The prevention and treatment of dental caries are major challenges occurring in dentistry. The foundations for modern management of this dental disease, estimated to affect 90% of adults in Western countries, rest upon the dependence of ultrafine interactions between synthetic polymeric biomaterials and nanostructured supramolecular assemblies that compose the tooth organic substrate. Research has shown, however, that this interaction imposes less than desirable long-term prospects for current resin-based dental restorations. Here we review progress in the identification of the nanostructural organization of the organic matrix of dentin, the largest component of the tooth structure, and highlight aspects relevant to understating the interaction of restorative biomaterials with the dentin substrate. We offer novel insights into the influence of the hierarchically assembled supramolecular structure of dentin collagen fibrils and their structural dependence on water molecules. Secondly, we review recent evidence for the participation of proteoglycans in composing the dentin organic network. Finally, we discuss the relation of these complexly assembled nanostructures with the protease degradative processes driving the low durability of current resin-based dental restorations. We argue in favour of the structural limitations that these complexly organized and inherently hydrated organic structures may impose on the clinical prospects of current hydrophobic and hydrolyzable dental polymers that establish ultrafine contact with the tooth substrate.

  11. The dentin organic matrix – limitations of restorative dentistry hidden on the nanometer scale

    Science.gov (United States)

    Bertassoni, Luiz E.; Orgel, Joseph P.R.; Antipova, Olga; Swain, Michael V.

    2012-01-01

    The prevention and treatment of dental caries are major challenges occurring in dentistry. The foundations for modern management of this dental disease, estimated to affect 90% of adults in Western countries, rest upon the dependence of ultrafine interactions between synthetic polymeric biomaterials and nanostructured supramolecular assemblies that compose the tooth organic substrate. Research has shown, however, that this interaction imposes less than desirable long-term prospects for current resin-based dental restorations. Here we review progress in the identification of the nanostructural organization of the organic matrix of dentin, the largest component of the tooth structure, and highlight aspects relevant to understating the interaction of restorative biomaterials with the dentin substrate. We offer novel insights into the influence of the hierarchically assembled supramolecular structure of dentin collagen fibrils and their structural dependence on water molecules. Secondly, we review recent evidence for the participation of proteoglycans in composing the dentin organic network. Finally, we discuss the relation of these complexly assembled nanostructures with the protease degradative processes driving the low durability of current resin-based dental restorations. We argue in favour of the structural limitations that these complexly organized and inherently hydrated organic structures may impose on the clinical prospects of current hydrophobic and hydrolyzable dental polymers that establish ultrafine contact with the tooth substrate. PMID:22414619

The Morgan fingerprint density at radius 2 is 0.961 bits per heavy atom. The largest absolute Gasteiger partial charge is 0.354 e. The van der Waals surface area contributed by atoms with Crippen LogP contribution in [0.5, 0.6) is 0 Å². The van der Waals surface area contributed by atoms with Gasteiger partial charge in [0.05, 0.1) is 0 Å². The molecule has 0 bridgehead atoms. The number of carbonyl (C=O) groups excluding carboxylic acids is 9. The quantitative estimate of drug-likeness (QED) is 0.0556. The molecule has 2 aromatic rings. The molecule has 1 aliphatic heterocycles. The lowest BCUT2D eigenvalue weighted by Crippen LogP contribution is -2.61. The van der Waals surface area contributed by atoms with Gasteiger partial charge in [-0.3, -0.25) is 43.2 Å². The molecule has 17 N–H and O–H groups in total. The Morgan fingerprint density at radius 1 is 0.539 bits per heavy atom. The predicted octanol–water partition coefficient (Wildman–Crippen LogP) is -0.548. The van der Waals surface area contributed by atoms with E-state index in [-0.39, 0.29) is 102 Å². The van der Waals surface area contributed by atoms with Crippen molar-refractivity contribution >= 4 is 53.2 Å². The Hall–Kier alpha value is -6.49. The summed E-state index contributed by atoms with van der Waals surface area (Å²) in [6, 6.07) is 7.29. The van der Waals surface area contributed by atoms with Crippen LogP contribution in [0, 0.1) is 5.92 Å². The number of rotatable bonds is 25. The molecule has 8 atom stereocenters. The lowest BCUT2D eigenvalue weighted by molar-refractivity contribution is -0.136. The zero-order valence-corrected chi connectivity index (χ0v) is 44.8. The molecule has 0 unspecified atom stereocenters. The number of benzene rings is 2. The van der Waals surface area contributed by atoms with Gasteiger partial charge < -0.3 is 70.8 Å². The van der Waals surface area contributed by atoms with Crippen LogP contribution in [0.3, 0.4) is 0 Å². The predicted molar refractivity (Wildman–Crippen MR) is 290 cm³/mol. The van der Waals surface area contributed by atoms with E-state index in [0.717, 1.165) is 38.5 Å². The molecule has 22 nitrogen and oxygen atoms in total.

12. Time Reversal in Subwavelength-Scaled Resonant Media: Beating the Diffraction Limit

    Directory of Open Access Journals (Sweden)

    Fabrice Lemoult

    2011-01-01

    Full Text Available Time reversal is a physical concept that can focus waves both spatially and temporally regardless of the complexity of the propagation medium. Time reversal mirrors have been demonstrated first in acoustics, then with electromagnetic waves, and are being intensively studied in many fields ranging from underwater communications to sensing. In this paper, we will review the principles of time reversal and in particular its ability to focus waves in complex media. We will show that this focusing effect depends on the complexity of the propagation medium rather than on the time reversal mirror itself. A modal approach will be utilized to explain the physical mechanism underlying the concept. A particular focus will be given on the possibility to break the diffraction barrier from the far field using time reversal. We will show that finite size media made out of coupled subwavelength resonators support modes which can radiate efficiently in the far field spatial information of the near field of a source. We will show through various examples that such a process, due to reversibility, permits to beat the diffraction limit using far field time reversal, and especially that this result occurs owing to the broadband inherent nature of time reversal.

  13. Some mathematical aspects of the scaling limit of critical two-dimensional systems

    Indian Academy of Sciences (India)

    Wendelin Werner

    2005-05-01